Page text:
This story is about 2800 words, longer than I would normally share, but what a story. Enjoy!
by Andrew Joyce
When I got into the car, he told me to call him Teddy Bear. It was 3:00 a.m. and I was hitchhiking. I was grateful when I saw the brake lights come on and the car stop about thirty feet from where I was standing. The car itself was not visible because the fog at that time in the morning was so thick.
As I’ve said, I was to call the driver Teddy Bear, which didn’t strike the seventeen-year-old boy, which I was at the time, as a strange or unreasonable request. The road was a deserted two-lane affair that ran right through a swamp, which accounted for the excessive fog. I was damn glad he had happened along. It was mighty wet and cold, standing out there on the side of the road.
Because of the low visibility, we were going about twenty miles per hour and Teddy Bear was in an expansive and talkative mood. He told me in great detail of his job as an ambulance driver. He especially enjoyed picking up and transporting dead bodies. Still no alarms went off in my head. As he talked, I noticed he was slowing the car down even more than was necessary, given the conditions. As he spoke of his fascination with death and dead bodies, I just sat nodding my head and agreeing with whatever he said. I was not about to be put out into that inhospitable climate again for being an inattentive guest. I had been let off from my last ride about four hours earlier, and in those four hours, I had not seen one car until Teddy Bear came along.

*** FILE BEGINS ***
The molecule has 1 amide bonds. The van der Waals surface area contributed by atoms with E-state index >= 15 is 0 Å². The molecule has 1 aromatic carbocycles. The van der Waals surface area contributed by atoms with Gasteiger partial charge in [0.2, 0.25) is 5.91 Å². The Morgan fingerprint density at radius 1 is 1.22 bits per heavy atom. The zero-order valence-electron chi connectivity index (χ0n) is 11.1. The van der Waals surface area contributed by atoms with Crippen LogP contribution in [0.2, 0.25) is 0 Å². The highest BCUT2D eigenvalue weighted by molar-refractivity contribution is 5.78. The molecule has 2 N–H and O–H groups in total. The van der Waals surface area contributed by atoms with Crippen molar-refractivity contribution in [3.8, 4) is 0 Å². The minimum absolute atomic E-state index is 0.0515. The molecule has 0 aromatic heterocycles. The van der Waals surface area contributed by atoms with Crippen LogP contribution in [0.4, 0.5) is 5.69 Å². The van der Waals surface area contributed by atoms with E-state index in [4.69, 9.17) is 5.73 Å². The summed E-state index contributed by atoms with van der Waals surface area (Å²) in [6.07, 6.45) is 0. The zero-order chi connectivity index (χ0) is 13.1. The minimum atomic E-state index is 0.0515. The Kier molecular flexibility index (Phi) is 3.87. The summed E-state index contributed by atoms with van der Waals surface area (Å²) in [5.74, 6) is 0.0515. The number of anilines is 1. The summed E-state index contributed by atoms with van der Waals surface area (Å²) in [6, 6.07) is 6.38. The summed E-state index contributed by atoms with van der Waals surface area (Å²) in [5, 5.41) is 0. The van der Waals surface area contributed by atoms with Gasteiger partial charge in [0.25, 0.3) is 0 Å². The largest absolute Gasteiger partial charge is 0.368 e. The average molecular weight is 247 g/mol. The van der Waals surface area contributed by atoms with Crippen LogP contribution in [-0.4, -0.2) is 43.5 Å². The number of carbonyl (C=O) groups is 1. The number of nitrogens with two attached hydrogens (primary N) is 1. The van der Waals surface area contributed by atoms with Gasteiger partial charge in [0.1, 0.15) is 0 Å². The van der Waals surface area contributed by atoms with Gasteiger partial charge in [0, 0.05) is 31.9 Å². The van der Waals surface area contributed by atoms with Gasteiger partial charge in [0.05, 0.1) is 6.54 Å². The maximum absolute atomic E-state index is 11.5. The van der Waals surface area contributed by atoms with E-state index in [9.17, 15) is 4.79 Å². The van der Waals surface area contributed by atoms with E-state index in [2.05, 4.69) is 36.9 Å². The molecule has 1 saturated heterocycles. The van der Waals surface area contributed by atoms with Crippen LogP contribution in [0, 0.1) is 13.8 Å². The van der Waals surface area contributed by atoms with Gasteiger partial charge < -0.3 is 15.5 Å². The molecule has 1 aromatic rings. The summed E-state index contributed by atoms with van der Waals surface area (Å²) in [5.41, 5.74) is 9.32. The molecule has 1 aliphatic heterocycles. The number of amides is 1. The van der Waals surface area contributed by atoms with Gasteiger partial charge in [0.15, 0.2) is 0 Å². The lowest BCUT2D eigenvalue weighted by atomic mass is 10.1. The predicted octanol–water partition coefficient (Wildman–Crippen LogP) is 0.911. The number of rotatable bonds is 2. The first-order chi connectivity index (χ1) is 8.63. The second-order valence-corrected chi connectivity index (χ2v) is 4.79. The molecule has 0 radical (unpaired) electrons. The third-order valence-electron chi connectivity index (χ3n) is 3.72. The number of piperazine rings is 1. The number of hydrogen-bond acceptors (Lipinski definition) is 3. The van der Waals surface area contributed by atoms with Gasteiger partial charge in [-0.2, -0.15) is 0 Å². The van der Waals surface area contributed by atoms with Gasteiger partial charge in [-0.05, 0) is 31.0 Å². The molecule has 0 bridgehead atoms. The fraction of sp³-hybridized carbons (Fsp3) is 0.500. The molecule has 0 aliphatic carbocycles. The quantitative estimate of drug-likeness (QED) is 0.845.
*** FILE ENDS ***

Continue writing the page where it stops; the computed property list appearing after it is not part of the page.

We traversed the winding road through the swamp at an annoyingly slow pace as I learned of the joys of being in close proximity to the dead. About fifteen minutes into our time together, Teddy Bear started fishing around in the console that separated us. He did not seem to be trying very hard to find whatever he was looking for; his eyes never left the road and at times his hand would stop moving and just lay there in the console. Then he said, “You know, I could kill you, throw your body into the swamp, and nobody would ever find you.” That got my attention! However, before I could digest the statement and make the appropriate reply, his hand came up out of the console and made for the area of my neck. He was holding the largest damn hunting knife I think I have ever seen—before or since…
(Continue reading: The Swamp)